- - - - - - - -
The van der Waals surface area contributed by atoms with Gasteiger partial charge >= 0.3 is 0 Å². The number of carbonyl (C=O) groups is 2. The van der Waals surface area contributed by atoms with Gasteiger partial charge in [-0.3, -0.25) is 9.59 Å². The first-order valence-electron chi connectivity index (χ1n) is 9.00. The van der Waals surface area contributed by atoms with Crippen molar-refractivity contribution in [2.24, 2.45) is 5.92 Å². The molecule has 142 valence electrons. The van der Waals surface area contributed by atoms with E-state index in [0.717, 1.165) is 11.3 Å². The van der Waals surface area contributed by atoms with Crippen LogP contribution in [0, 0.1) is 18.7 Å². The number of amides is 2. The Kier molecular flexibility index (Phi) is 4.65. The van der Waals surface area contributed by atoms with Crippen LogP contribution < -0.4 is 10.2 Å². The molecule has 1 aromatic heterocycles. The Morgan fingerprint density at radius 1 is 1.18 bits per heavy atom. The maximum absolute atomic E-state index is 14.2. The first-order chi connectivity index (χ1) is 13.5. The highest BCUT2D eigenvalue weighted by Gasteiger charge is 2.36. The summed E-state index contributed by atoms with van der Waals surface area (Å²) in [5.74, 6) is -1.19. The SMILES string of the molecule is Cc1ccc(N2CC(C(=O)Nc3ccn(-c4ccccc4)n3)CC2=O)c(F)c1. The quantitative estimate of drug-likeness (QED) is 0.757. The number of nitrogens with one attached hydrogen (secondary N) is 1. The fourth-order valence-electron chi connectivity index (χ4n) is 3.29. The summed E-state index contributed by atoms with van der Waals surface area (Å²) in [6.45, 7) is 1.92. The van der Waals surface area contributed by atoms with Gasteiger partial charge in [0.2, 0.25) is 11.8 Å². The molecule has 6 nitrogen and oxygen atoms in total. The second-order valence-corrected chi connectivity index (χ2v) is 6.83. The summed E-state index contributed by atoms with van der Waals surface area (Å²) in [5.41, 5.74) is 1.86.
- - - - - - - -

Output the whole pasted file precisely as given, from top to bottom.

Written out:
The van der Waals surface area contributed by atoms with Gasteiger partial charge >= 0.3 is 0 Å². The number of carbonyl (C=O) groups is 2. The van der Waals surface area contributed by atoms with Gasteiger partial charge in [-0.3, -0.25) is 9.59 Å². The first-order valence-electron chi connectivity index (χ1n) is 9.00. The van der Waals surface area contributed by atoms with Crippen molar-refractivity contribution in [2.24, 2.45) is 5.92 Å². The molecule has 142 valence electrons. The van der Waals surface area contributed by atoms with E-state index in [0.717, 1.165) is 11.3 Å². The van der Waals surface area contributed by atoms with Crippen LogP contribution in [0, 0.1) is 18.7 Å². The number of amides is 2. The Kier molecular flexibility index (Phi) is 4.65. The van der Waals surface area contributed by atoms with Crippen LogP contribution < -0.4 is 10.2 Å². The molecule has 1 aromatic heterocycles. The Morgan fingerprint density at radius 1 is 1.18 bits per heavy atom. The maximum absolute atomic E-state index is 14.2. The first-order chi connectivity index (χ1) is 13.5. The highest BCUT2D eigenvalue weighted by Gasteiger charge is 2.36. The summed E-state index contributed by atoms with van der Waals surface area (Å²) in [5.74, 6) is -1.19. The SMILES string of the molecule is Cc1ccc(N2CC(C(=O)Nc3ccn(-c4ccccc4)n3)CC2=O)c(F)c1. The quantitative estimate of drug-likeness (QED) is 0.757. The number of nitrogens with one attached hydrogen (secondary N) is 1. The fourth-order valence-electron chi connectivity index (χ4n) is 3.29. The summed E-state index contributed by atoms with van der Waals surface area (Å²) in [6.45, 7) is 1.92. The van der Waals surface area contributed by atoms with Gasteiger partial charge in [0.2, 0.25) is 11.8 Å². The molecule has 6 nitrogen and oxygen atoms in total. The second-order valence-corrected chi connectivity index (χ2v) is 6.83. The summed E-state index contributed by atoms with van der Waals surface area (Å²) in [5.41, 5.74) is 1.86.